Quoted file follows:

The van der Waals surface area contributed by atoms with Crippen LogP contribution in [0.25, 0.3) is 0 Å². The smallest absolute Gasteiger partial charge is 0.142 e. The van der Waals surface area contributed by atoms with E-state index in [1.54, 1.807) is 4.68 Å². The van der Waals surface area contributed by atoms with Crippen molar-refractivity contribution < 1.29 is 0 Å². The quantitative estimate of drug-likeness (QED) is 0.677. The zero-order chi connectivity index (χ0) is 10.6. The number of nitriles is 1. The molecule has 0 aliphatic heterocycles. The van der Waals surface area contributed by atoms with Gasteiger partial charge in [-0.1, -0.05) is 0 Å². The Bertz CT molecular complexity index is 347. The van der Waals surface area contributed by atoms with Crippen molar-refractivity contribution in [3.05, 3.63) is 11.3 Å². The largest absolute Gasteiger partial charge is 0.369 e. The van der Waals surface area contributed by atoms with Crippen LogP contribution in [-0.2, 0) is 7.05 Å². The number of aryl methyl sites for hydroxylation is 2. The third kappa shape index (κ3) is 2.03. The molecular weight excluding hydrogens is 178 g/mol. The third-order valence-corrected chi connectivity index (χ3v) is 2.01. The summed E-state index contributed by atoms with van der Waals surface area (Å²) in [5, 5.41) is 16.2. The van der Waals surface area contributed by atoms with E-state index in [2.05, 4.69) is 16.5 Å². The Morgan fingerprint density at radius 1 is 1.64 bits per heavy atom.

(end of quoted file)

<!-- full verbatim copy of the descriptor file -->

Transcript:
The van der Waals surface area contributed by atoms with Crippen LogP contribution in [0.25, 0.3) is 0 Å². The smallest absolute Gasteiger partial charge is 0.142 e. The van der Waals surface area contributed by atoms with E-state index in [1.54, 1.807) is 4.68 Å². The van der Waals surface area contributed by atoms with Crippen molar-refractivity contribution < 1.29 is 0 Å². The quantitative estimate of drug-likeness (QED) is 0.677. The zero-order chi connectivity index (χ0) is 10.6. The number of nitriles is 1. The molecule has 0 aliphatic heterocycles. The van der Waals surface area contributed by atoms with Gasteiger partial charge in [-0.1, -0.05) is 0 Å². The Bertz CT molecular complexity index is 347. The van der Waals surface area contributed by atoms with Crippen molar-refractivity contribution in [3.05, 3.63) is 11.3 Å². The largest absolute Gasteiger partial charge is 0.369 e. The van der Waals surface area contributed by atoms with Crippen LogP contribution in [-0.2, 0) is 7.05 Å². The number of aryl methyl sites for hydroxylation is 2. The third kappa shape index (κ3) is 2.03. The molecular weight excluding hydrogens is 178 g/mol. The third-order valence-corrected chi connectivity index (χ3v) is 2.01. The summed E-state index contributed by atoms with van der Waals surface area (Å²) in [5, 5.41) is 16.2. The van der Waals surface area contributed by atoms with E-state index in [2.05, 4.69) is 16.5 Å². The Morgan fingerprint density at radius 1 is 1.64 bits per heavy atom.